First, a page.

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Medicine is going to the dogs, cats and horses.

March 2020

The “Pawsitive” Power of Pets.

Pets can do more than provide us with companionship and unconditional love. They can comfort us. And even heal us.

Interacting with animals can help with many physical and mental issues. It’s been shown to decrease levels of cortisol (a stress-related hormone) and lower blood pressure. Other studies have found that animals can reduce loneliness, increase feelings of social support and boost your mood.

Petting a dog or cat releases a number of feel-good endorphins that produce a calming effect. And this can help alleviate pain, reduce stress and improve your overall psychological state.

Pet therapy is here to stay.

Pet therapy refers to the guided interaction between a person and a trained animal. The animal’s handler is involved, too. The purpose of pet therapy is to help someone recover or cope with a health problem or mental disorder.

As interest in pet therapy continues to grow, expect to see even more therapy animals in places like hospitals, pediatric care units, schools and assisted living facilities. Dogs and cats are the most common therapy animals. But fish, guinea pigs and horses are sometimes used as well. 

Who can benefit from pet therapy?

  • People receiving cancer treatment
  • Residents in long-term care facilities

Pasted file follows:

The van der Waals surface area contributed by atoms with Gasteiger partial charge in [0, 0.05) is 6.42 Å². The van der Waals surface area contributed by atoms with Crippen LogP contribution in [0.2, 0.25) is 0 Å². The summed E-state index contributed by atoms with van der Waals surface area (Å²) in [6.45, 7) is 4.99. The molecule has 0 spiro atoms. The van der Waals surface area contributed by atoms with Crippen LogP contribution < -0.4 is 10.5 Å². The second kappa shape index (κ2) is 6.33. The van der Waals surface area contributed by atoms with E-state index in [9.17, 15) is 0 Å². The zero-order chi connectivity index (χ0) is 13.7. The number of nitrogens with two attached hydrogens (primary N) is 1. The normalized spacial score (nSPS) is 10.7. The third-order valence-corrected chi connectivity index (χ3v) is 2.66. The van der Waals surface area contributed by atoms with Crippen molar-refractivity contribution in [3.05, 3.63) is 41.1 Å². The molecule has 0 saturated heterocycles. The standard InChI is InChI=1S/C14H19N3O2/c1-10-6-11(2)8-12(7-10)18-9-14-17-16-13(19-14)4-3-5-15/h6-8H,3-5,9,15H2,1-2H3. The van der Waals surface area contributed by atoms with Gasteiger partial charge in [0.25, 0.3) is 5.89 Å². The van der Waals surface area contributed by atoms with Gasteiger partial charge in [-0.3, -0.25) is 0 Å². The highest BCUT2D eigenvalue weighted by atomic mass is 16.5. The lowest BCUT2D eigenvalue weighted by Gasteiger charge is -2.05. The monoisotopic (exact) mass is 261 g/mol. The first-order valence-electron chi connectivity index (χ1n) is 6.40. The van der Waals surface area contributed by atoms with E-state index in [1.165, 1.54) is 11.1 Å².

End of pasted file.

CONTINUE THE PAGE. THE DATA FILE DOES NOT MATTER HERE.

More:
• People hospitalized with chronic heart failure
  • People with dementia
  • Veterans with post-traumatic stress disorder
  • Children having physical or dental procedures
  • Stroke victims and people doing physical therapy to regain motor skills
  • People with behavioral health disorders

What does science say about pet therapy?       

Here’s a look at some of the positive health benefits of human-animal interactions. 

The Physical Health Benefits:

  • Lowers blood pressure and improves cardiovascular health
  • Reduces the amount of medications some people need
  • Breathing slows in anxious individuals
  • Diminishes overall physical pain
  • Releases many hormones, such as phenylethylamine which has the same effect as chocolate
  • Improves the social interactions of children with autism

The Behavioral Health Benefits:

  • Petting an animal promotes the release of serotonin, prolactin and oxytocin – hormones that can play a part in elevating moods
  • Lowers anxiety because of its calming effects
  • Provides comfort and relaxation
  • Reduces loneliness and isolation by providing companionship
  • Increases mental stimulation – assists in memory recall and helps sequence temporal events in patients with head injuries and Alzheimer’s disease
  • Can provide an escape or happy distraction

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